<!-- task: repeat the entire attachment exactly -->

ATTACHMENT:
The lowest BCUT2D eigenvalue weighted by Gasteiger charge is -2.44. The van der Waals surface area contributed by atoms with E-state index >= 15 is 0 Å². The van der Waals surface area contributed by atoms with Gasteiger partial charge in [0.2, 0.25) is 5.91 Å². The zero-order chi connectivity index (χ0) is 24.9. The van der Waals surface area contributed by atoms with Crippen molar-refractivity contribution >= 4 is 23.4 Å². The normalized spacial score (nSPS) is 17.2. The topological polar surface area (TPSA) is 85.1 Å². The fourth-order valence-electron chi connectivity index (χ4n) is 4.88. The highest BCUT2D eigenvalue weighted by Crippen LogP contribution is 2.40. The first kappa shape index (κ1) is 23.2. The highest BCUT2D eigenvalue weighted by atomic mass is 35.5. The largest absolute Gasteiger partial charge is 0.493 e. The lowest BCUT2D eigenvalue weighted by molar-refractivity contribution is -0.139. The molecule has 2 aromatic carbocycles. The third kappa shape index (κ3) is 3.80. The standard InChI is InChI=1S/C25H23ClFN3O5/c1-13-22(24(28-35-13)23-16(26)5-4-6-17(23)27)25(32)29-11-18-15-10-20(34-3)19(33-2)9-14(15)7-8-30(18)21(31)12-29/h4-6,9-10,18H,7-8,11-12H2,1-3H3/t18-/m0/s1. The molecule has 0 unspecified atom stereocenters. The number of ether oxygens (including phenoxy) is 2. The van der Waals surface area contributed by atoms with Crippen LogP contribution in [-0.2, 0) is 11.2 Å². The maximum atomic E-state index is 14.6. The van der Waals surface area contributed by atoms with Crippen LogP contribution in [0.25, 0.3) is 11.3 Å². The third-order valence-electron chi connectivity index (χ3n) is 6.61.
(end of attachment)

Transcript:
The lowest BCUT2D eigenvalue weighted by Gasteiger charge is -2.44. The van der Waals surface area contributed by atoms with E-state index >= 15 is 0 Å². The van der Waals surface area contributed by atoms with Gasteiger partial charge in [0.2, 0.25) is 5.91 Å². The zero-order chi connectivity index (χ0) is 24.9. The van der Waals surface area contributed by atoms with Crippen molar-refractivity contribution >= 4 is 23.4 Å². The normalized spacial score (nSPS) is 17.2. The topological polar surface area (TPSA) is 85.1 Å². The fourth-order valence-electron chi connectivity index (χ4n) is 4.88. The highest BCUT2D eigenvalue weighted by Crippen LogP contribution is 2.40. The first kappa shape index (κ1) is 23.2. The highest BCUT2D eigenvalue weighted by atomic mass is 35.5. The largest absolute Gasteiger partial charge is 0.493 e. The lowest BCUT2D eigenvalue weighted by molar-refractivity contribution is -0.139. The molecule has 2 aromatic carbocycles. The third kappa shape index (κ3) is 3.80. The standard InChI is InChI=1S/C25H23ClFN3O5/c1-13-22(24(28-35-13)23-16(26)5-4-6-17(23)27)25(32)29-11-18-15-10-20(34-3)19(33-2)9-14(15)7-8-30(18)21(31)12-29/h4-6,9-10,18H,7-8,11-12H2,1-3H3/t18-/m0/s1. The molecule has 0 unspecified atom stereocenters. The number of ether oxygens (including phenoxy) is 2. The van der Waals surface area contributed by atoms with Crippen LogP contribution in [-0.2, 0) is 11.2 Å². The maximum atomic E-state index is 14.6. The van der Waals surface area contributed by atoms with Crippen LogP contribution in [0.25, 0.3) is 11.3 Å². The third-order valence-electron chi connectivity index (χ3n) is 6.61.